I’d totally forgotten about the Clapham Junction exemplar scheme work starting until I got stuck in traffic today.

The roadworks have created a contraflow on Lavender Hill outside Asda (I think this is in Battersea, but you may want to check with their store manager) so it might be best avoided for a while.

The Clapham Junction scheme, overall, is intended to make the area better for pedestrians and traffic. Frankly Clapham Junction is a bit of a mess at the moment and sorely in need of improvement. The first phase will allow a right turn from Lavender Hill into Falcon Lane, relieving some of the congestion and the Lavender Hill/Falcon Road turn.

3 thoughts on “Clapham Junction roadworks

  1. If this goes to completion it should certainly do a lot of good for the public realm here, which is looking a bit tired. It’ll be interesting to see how this pans out – I remember it originally being quoted as costing around £7m over a number of years, which is probably unaffordable now; I hope the scheme hasn’t subsequently been value-engineered to the point where it merely replaces one set of cracked and uneven concrete block paving with another in a slightly different layout.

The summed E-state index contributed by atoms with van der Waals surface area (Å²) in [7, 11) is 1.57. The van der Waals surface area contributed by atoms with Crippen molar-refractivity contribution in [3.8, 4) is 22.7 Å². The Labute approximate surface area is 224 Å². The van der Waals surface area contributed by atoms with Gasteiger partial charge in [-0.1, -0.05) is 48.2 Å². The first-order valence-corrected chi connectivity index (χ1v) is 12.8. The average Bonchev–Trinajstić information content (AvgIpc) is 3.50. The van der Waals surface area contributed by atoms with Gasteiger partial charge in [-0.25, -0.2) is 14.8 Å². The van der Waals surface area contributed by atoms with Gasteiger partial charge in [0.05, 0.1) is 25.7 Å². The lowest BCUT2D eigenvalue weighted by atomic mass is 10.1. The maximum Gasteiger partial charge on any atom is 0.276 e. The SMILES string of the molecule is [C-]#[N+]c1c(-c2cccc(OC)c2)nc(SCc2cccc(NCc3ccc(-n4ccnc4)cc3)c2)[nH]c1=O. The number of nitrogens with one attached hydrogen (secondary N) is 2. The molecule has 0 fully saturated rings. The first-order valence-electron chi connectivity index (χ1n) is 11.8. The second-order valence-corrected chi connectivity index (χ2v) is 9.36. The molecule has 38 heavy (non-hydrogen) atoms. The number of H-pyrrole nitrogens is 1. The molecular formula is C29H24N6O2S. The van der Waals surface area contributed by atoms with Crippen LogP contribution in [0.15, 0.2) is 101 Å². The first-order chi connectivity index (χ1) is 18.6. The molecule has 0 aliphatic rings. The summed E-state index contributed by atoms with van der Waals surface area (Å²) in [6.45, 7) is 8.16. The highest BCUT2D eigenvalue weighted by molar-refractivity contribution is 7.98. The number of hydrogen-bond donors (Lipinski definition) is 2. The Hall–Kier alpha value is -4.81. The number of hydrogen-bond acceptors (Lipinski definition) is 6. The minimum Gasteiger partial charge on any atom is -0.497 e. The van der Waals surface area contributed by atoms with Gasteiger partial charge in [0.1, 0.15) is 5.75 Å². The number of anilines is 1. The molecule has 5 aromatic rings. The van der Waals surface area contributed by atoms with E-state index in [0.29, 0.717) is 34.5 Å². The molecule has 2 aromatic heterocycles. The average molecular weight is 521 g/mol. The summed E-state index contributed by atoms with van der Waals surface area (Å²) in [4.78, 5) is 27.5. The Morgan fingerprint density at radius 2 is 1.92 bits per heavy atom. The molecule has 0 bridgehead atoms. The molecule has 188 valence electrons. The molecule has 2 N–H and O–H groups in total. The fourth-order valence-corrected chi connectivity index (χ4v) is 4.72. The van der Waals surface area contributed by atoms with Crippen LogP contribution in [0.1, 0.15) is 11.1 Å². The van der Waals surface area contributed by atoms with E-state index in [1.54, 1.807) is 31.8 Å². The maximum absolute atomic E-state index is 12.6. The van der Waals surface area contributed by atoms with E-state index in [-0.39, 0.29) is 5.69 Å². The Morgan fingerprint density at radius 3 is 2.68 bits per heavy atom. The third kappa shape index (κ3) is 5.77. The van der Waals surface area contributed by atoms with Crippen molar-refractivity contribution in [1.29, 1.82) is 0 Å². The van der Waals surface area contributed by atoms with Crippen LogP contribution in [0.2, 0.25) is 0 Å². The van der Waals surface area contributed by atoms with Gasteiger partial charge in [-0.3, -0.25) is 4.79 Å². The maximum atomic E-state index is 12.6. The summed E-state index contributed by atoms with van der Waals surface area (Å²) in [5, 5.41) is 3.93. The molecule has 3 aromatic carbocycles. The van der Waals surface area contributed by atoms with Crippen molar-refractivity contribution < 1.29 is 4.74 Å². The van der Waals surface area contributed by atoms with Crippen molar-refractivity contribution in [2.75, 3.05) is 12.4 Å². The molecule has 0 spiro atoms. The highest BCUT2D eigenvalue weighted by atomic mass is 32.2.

Noticed some white lines the other day showing what are (I presume) the line of what will, one day, be widened pavements on the south side of the road (in front of Big Fat Panda) – do you know if there’s any pavement work in the first phase, or is it just reconfiguration of the traffic islands?

    The big London Plane tree, to the right of the photo above, was chopped down on Sunday. Not sure if it is related to this project, or just Asda trying to make their sign more prominent; it’s a pity and it’s not helped the look of this mildly scruffy stretch of Lavender Hill.

    • It is an expensive scheme and, yes, in the current climate that is a problem. The council is planning on phasing it over a longer period (years, rather than months) to spread the cost, but like so much else the long term effects of the Comprehensive Spending Review later this month will give a better idea.

      The main work in this phase is the road rather than the pavements, so the right turn into Falcon Lane will be created. The main change for pedestrians will be the crossing changing from a staggered to a straight crossing.

      And the tree was on Asda’s land. I think there were originally three trees on that land. The current paving has a line of bricks, running roughly in line with the front of the Post Office building, that marks the boundary between public and private land.

      Many years ago I tried to get one of the trees replaced, as there was just a bare tree pit, but Asda weren’t interested. Although some years later they did pave over the pit, you can see a slightly different patch where it was.

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